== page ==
Mothers in Academia (MIA) will be a network of mothers and expectant mothers designed to empower participants to navigate the academy as graduate students, advance our voice and influence within the academy, and build the tools and support necessary to be successful in our roles, teams, and organizations. The broad goal of this network is to support a growing community of mothers and educate the broader academy on how to support and integrate female scholars (especially those who are mothers) into the academy. In particular, this group will work together to unpack complex issues, emotions, and professional questions around working and learning as a mother in the academy.
Pay It Forward: First-generation and/or low-income graduate student mentorship
Contact: Jeff Ho, firstname.lastname@example.org
Recognizing that first-generation and/or low-income (FLI) graduate students face unique challenges at Stanford - and yet are often poorly supported by their own departments - Pay It Forward is a series of programs linking FLI grad students to mentors and mentees in order to create a FLI community of shared knowledge and experiences. The goal of Pay It Forward is to help FLI grad students build resiliency and camaraderie by providing opportunities to be mentored by senior FLI grad students and alumni, as well as opportunities to mentor FLI undergrad students. This will take the format of a Fall/Winter mentorship program between junior (1st and 2nd year) grad students and more senior grad students, two events in the Winter/Spring to train graduate students in mentoring undergraduates, and one event in each quarter to connect alumni with grad students. Through the formal mentorship program between grad students and the other informal opportunities to connect with alumni and undergraduates, Pay It Forward supports the academic success and interests of the FLI graduate community.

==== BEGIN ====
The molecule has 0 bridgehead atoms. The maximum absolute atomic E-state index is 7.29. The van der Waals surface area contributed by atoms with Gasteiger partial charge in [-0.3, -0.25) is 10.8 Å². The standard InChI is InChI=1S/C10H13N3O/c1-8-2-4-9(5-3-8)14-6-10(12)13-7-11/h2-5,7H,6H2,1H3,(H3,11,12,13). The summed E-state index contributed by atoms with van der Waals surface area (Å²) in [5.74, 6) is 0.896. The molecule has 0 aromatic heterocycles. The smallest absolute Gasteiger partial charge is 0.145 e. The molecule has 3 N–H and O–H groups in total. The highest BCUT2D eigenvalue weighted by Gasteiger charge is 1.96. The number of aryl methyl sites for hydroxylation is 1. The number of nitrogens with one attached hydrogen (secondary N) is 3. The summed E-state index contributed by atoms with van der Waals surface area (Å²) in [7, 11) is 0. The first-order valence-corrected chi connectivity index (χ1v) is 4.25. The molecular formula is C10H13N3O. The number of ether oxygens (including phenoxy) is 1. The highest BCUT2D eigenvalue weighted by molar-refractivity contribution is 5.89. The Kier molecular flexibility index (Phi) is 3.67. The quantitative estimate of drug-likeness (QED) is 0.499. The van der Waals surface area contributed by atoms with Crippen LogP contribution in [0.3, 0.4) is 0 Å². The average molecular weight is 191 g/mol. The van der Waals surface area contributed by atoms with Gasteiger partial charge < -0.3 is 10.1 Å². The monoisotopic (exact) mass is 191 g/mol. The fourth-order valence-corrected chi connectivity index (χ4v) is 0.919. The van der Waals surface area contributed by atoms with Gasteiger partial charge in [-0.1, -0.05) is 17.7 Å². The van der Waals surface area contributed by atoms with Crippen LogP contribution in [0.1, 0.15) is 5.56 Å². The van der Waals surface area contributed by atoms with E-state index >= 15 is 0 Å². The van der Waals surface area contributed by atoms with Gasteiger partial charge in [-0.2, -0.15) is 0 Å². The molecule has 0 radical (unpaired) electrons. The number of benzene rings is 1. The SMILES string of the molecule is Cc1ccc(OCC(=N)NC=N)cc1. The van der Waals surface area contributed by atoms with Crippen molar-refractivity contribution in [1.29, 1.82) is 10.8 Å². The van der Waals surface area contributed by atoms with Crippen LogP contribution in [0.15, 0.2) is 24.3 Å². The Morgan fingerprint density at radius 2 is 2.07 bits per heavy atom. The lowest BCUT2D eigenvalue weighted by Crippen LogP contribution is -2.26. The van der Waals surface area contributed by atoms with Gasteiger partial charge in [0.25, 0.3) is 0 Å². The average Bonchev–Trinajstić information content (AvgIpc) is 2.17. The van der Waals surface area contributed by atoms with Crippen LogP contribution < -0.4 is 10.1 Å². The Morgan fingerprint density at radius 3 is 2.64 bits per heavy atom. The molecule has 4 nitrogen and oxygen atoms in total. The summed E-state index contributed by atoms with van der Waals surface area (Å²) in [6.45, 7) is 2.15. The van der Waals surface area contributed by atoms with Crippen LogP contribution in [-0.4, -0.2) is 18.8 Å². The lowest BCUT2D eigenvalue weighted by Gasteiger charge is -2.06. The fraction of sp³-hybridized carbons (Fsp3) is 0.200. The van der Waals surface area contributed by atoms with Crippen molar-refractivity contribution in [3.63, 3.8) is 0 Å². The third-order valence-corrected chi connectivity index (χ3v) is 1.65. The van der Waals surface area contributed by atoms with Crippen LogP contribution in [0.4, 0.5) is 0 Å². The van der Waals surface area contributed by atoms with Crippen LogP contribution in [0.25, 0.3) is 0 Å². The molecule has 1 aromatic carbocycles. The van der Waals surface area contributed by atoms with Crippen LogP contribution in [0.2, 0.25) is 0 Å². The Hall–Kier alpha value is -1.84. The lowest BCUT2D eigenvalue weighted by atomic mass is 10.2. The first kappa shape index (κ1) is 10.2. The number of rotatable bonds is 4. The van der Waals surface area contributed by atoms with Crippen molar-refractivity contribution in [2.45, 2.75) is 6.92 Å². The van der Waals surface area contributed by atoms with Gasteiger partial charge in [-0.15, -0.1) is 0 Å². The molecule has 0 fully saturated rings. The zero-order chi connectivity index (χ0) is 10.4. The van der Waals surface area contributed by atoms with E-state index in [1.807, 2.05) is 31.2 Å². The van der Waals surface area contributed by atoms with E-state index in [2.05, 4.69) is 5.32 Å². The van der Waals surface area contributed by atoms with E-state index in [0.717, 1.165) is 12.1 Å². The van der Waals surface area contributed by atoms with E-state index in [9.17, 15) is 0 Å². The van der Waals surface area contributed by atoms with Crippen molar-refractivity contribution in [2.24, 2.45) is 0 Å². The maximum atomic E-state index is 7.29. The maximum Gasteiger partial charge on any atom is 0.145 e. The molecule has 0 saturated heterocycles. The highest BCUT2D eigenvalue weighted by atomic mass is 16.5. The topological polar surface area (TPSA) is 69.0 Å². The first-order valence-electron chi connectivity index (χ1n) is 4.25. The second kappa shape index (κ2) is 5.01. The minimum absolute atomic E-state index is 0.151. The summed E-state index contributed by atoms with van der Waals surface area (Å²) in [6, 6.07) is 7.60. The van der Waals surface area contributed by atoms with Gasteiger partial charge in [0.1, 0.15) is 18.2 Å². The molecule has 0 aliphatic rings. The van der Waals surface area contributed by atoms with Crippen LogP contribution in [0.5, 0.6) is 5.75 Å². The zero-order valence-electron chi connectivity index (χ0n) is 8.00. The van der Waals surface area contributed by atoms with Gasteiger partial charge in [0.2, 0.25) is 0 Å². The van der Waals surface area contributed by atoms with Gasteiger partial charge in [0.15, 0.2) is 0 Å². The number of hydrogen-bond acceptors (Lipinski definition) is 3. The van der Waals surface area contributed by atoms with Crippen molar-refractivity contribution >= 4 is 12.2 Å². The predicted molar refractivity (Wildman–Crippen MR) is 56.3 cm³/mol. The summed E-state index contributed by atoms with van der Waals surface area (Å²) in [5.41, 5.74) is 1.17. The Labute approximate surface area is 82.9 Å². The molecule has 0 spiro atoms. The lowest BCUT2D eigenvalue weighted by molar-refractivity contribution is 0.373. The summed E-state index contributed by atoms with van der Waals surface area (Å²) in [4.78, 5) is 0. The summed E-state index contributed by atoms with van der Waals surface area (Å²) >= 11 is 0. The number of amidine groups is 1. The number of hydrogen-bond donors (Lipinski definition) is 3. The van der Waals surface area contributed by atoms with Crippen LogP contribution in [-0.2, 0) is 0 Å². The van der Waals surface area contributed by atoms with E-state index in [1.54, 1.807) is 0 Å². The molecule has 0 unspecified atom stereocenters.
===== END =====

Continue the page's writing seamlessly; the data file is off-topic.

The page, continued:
Queer Perspectives Speaker Series
Contact: Joey Nelson, email@example.com
Queer Perspectives is a speaker series that empowers queer Stanford students (undergraduate, graduate, and post-doctoral) to pursue careers in science, technology, engineering, and mathematics (STEM) by hosting successful queer academics and professionals from those fields to talk about their experience and the intersection of their identity and career. The Queer Perspectives Speaker Series is coordinated by the Stanford Chapter of Out in Science, Technology, Engineering, and Mathematics (oSTEM@Stanford) and provides an opportunity for networking, community building, and professional development between students and openly queer individuals advanced in their careers.
Stanford Women in Fluid Dynamics
Contact: Tracy Mandel, firstname.lastname@example.org
The mission of Stanford Women in Fluid Dynamics (SWiFD) is to build an interdepartmental support network for women in the field of fluid mechanics, in order to promote their intellectual and professional development. As fluid mechanicians, we are scattered among several departments and are often underrepresented in courses, seminars, and conferences. SWiFD will create an interdepartmental resource that focuses on women preparing for careers in academia or research labs. This project will enhance Stanford’s diversity by creating an environment that enriches the graduate and postdoctoral experience for women in fluid mechanics, helping to both retain and recruit this underrepresented minority. We will accomplish this through faculty seminars, small-group discussions, networking dinners, professional development workshops, and outreach and volunteer activities.